Placer County is finalizing its first land conservation plan, designed to keep 60,000 acres from being developed in the rapidly-growing region northeast of Sacramento. An initial conservation map for the western part of Placer County was adopted by the Board of Supervisors during late January, and a final map could be approved later this year.

The Placer County Conservation Plan marks a big turn for a pro-growth county where voters rejected a quarter-cent sales tax for land acquisition in 2000. While not stopping additional development, the new plan directs it away from some rural areas.

And there is plenty of growth to direct. The county is planning major urban development in the western county with three large projects: Placer Vineyards, a university and associated community, and the Placer Ranch project. Placer Vineyards alone is planned to include 14,132 housing units on 5,230 acres west of Roseville.

The plan accommodates these big projects, as well as large-scale growth plans in the City of Lincoln.

"It will allow Lincoln a huge amount of new growth," said County Supervisor Robert Weygandt, who represents Lincoln. "It will probably provide the ability to double the population from the current 35,000."

Placer County is bisected by Interstate 80, and much of the growth is along the I-80 corridor. The county's population has increased dramatically in recent years to about 320,000. In the first half of this decade, population grew by 17.6%, and for a few years, Placer was the fastest growing county in the state by percentage. By 2015, Placer County is projected to grow by an additional 90,000 residents — more than 25%.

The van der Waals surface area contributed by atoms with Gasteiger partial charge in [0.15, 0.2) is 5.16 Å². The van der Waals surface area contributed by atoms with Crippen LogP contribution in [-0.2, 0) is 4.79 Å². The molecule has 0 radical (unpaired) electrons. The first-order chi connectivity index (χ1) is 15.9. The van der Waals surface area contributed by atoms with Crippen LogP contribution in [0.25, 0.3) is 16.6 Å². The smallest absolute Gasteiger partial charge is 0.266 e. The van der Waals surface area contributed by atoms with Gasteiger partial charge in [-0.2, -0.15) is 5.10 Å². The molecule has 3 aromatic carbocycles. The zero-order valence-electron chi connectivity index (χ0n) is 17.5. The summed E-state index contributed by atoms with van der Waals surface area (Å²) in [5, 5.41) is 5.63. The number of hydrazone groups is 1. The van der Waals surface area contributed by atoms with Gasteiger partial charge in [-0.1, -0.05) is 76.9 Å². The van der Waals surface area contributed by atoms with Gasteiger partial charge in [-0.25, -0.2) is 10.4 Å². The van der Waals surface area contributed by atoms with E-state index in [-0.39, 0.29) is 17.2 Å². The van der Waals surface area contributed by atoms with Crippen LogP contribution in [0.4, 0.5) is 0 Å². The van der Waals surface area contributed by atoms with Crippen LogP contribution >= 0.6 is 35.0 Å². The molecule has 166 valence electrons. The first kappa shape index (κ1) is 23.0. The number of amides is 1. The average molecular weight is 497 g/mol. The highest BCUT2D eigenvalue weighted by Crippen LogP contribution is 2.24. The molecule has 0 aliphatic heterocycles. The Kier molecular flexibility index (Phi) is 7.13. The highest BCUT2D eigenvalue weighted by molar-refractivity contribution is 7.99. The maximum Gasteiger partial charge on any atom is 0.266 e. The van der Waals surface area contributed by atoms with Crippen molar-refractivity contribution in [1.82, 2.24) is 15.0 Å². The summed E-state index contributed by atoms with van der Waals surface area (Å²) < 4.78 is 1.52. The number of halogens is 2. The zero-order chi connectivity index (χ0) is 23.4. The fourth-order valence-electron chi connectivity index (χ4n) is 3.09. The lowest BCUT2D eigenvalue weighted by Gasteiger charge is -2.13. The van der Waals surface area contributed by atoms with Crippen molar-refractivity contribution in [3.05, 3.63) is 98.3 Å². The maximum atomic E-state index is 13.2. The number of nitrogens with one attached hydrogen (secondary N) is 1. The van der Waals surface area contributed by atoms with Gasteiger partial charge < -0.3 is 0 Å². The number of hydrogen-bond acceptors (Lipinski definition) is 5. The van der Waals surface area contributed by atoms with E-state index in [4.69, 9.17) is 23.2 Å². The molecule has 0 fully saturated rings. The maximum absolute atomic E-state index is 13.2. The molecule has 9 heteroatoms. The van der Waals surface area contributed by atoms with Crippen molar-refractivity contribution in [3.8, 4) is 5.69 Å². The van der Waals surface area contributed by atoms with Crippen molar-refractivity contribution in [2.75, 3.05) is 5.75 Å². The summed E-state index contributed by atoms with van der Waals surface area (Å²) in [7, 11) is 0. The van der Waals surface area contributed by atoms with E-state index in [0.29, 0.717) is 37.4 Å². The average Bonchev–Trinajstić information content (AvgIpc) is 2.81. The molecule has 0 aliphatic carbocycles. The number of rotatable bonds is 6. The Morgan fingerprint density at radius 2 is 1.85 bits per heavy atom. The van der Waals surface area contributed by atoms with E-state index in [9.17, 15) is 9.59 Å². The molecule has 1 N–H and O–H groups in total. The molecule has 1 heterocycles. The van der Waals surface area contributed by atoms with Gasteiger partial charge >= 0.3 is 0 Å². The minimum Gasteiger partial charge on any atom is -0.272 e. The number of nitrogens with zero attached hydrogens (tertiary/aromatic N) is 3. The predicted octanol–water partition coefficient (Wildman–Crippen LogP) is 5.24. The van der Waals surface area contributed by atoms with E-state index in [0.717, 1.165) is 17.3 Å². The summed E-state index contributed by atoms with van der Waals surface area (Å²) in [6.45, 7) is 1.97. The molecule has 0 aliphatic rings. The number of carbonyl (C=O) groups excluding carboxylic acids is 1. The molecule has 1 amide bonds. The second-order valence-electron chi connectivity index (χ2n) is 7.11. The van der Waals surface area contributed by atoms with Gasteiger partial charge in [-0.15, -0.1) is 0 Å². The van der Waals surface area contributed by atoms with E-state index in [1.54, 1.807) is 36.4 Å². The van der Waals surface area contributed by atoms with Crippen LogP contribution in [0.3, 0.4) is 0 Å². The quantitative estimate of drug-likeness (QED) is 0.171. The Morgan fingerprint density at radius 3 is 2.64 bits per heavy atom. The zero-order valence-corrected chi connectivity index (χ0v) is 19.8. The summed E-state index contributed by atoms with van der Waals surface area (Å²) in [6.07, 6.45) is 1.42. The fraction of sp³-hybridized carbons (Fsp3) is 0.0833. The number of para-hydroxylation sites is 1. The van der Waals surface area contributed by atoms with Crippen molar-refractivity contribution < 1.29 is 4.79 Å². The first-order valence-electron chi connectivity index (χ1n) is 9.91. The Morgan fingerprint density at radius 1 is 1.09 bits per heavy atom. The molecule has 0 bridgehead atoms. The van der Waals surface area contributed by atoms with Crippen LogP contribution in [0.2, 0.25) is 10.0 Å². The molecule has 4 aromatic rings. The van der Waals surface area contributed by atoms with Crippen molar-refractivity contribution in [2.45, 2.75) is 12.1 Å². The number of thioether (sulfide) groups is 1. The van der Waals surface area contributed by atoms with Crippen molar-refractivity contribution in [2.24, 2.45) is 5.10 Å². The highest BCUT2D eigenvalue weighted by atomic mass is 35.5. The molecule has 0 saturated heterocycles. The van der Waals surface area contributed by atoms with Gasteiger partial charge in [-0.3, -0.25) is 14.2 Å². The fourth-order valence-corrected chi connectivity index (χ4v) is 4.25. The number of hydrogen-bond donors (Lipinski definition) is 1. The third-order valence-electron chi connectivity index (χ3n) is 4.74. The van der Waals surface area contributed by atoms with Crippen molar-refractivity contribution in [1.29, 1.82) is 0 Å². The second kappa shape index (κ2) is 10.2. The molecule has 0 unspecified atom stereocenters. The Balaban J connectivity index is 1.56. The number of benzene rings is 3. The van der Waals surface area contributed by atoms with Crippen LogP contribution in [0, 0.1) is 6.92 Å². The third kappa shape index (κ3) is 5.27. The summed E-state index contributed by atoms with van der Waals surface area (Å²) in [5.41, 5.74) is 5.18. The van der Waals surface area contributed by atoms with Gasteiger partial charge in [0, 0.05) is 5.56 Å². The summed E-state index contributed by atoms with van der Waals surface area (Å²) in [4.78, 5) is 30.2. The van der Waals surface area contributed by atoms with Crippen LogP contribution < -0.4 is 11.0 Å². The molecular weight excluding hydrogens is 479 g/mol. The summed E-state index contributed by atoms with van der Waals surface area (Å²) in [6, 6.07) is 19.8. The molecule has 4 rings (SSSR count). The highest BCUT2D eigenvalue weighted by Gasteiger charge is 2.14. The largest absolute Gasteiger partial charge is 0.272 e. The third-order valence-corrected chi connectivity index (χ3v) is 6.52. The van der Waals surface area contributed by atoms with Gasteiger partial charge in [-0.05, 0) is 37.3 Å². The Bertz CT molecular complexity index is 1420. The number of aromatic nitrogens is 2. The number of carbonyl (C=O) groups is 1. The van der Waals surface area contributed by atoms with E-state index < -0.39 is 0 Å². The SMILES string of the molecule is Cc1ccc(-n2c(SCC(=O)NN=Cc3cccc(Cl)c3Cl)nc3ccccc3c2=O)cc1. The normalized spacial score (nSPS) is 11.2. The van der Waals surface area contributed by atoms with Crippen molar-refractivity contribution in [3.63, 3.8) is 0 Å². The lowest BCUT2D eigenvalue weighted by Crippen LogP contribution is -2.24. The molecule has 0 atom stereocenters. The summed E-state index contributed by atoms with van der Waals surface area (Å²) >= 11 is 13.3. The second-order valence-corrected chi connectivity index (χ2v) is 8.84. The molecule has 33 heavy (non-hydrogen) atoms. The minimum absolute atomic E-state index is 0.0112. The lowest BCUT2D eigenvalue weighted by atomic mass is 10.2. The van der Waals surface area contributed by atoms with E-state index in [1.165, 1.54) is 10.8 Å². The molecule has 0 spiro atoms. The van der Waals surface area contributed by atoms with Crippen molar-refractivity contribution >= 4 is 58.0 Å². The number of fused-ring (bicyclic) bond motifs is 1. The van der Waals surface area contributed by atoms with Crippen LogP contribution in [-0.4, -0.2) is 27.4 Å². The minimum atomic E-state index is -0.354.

Most of the growth is in unincorporated areas, Lincoln and Roseville, the county's largest city. Roseville has not signed onto the land conservation plan, something county officials are hoping will happen.

A Roseville city official said the city is participating in regional committees related to the county's conservation plan, including a technical advisory committee and one on biology.

"After it's a little bit more defined, if it makes sense for Roseville to join, we might consider a different level of participation," said Mark Morse, environmental coordinator with Roseville's Community Development Department.

The conservation plan is an outgrowth of longstanding efforts to save open space in the county, according to Terry Davis, Mother Lode Chapter Coordinator for the Sierra Club. "It seems like an anomaly, in a way, that a long-term planning effort would have progressed this far in a conservative county like ours, one whose political nature is inherently suspicious of big new government programs," Davis wrote in an op-ed article for the Auburn Journal.

But the plan offers certainty for builders and the promise of quick issuance of permits, rather than lengthy court battles over large-scale development that have been the norm in recent years.

Placer County plan map

The 50-year conservation plan only covers land in the western part of the county, along its borders with Sutter, Yuba and Nevada counties. These low-lying regions are home to rice fields, orchards and rolling oak-studded hillsides. They are also home to more than 30 species of concern or listed species under the federal or state laws, Davis said. Conservation plans for the remaining two- thirds of the county will be drawn up later.

Much of the land in the conservation area will remain in agricultural use, said Fred Yeager, the retired county planning director who today is president of the Placer Land Trust. Cattle grazing around vernal pools, for example, may benefit those habitat areas, he explained.

Boundaries for the proposed conservation plan area now encompass 80,000 acres, but the actual conservation area land is expected to be winnowed down to 60,000 acres after negotiations are completed with agencies such as the U.S. Fish and Wildlife Service.